Pease Porridge Hot…
How many generations of parents and little kids have quoted this and not had the vaguest idea as to what the idea of “pease porridge” was and why people ate it?
There was a time when sugar snap peas did not exist, snow peas (“mange tout” or “eat it all” in French) were considered quite exotic, and the only way most people ate regular peas, also known as English peas, was the dried version. Split pea soup (especially delicious when made with a ham bone or hock) was wildly popular, and a staple food year round. “Pease porridge in the pot, nine days old” was a reality, as the pot might have been reheated over and over (not recommended, by the way).
Fresh peas were not taken for granted, and the short season was celebrated, a tradition which I carry on, seeking out this treat at the farmers markets, although the best of the best is when you can go to a U Pick It farm and select your own pods to rush them home and enjoy immediately at their peak.
Peas are one of the few foods which are often better frozen than fresh, the former picked at that peak and processed immediately while the latter may have been picked overripe then languished in shipping or in storage for days, with what remained of the delicious sugars rapidly turning to starch. You can make fabulous puree of “fresh” pea soup with the frozen ones and no one will know the difference.
For shoppers, it’s easy to succumb to the false economy of seeking out the fullest pods only to be disappointed in the flavor. Look for shiny green pods, not dried out and not too full, and the little green orbs inside will be at their sugary peak.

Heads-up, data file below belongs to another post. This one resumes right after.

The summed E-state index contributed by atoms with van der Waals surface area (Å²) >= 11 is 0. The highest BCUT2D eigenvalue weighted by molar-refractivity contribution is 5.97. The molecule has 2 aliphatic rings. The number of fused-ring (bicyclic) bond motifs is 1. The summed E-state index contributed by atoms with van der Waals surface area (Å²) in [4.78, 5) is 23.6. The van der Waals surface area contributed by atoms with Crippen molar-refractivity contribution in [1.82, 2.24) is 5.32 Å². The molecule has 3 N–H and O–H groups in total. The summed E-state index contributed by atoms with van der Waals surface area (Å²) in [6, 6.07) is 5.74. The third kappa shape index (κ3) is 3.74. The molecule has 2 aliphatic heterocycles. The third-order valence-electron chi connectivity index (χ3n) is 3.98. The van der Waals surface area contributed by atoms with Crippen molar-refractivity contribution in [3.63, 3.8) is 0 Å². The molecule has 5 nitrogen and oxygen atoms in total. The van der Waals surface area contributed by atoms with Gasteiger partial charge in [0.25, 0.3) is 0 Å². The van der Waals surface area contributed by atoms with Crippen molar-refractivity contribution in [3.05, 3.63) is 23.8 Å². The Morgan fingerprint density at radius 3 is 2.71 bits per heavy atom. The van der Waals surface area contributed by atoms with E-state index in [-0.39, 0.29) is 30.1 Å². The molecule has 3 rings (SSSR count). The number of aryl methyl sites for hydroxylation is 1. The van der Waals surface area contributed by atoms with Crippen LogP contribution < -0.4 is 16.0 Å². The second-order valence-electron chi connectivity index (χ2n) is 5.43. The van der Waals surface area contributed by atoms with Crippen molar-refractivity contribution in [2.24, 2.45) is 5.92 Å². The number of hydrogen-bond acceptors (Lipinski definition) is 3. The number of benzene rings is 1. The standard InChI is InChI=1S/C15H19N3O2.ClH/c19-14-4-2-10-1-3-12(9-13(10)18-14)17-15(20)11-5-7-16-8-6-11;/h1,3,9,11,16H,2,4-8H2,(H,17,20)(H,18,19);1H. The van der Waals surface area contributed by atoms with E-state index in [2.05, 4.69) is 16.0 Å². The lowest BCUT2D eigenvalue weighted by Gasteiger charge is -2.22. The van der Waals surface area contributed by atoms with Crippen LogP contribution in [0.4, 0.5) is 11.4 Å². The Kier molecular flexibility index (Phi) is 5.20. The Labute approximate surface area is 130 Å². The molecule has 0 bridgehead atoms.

Sugar snap peas (edible round pods) and snow peas (edible flat pods) are delicious, too. Like regular peas, they should only be barely cooked, just enough to heat them through. I like to simply blanch them, then season with butter or sesame oil or toss into another dish to finish, perhaps a pot of risotto or new potatoes.
Pea shoots, the tendrils and baby flowers, are a personal favorite and taste like a cross between spinach and peas. The best way to obtain them is to grow snow peas and just snip before the pods start to develop; alternatively, they are usually available at Asian markets. Look for them in Chinese restaurants, called “dau mui” (dow-my), often stir fried with oyster sauce or garlic.
Another Asian approach to enjoying this little vegetable is in delicious wasabi peas.
Cow peas, also known as black eyed peas, are distant relatives of green peas, not at all like them, and we’ll take a closer look at them on another day.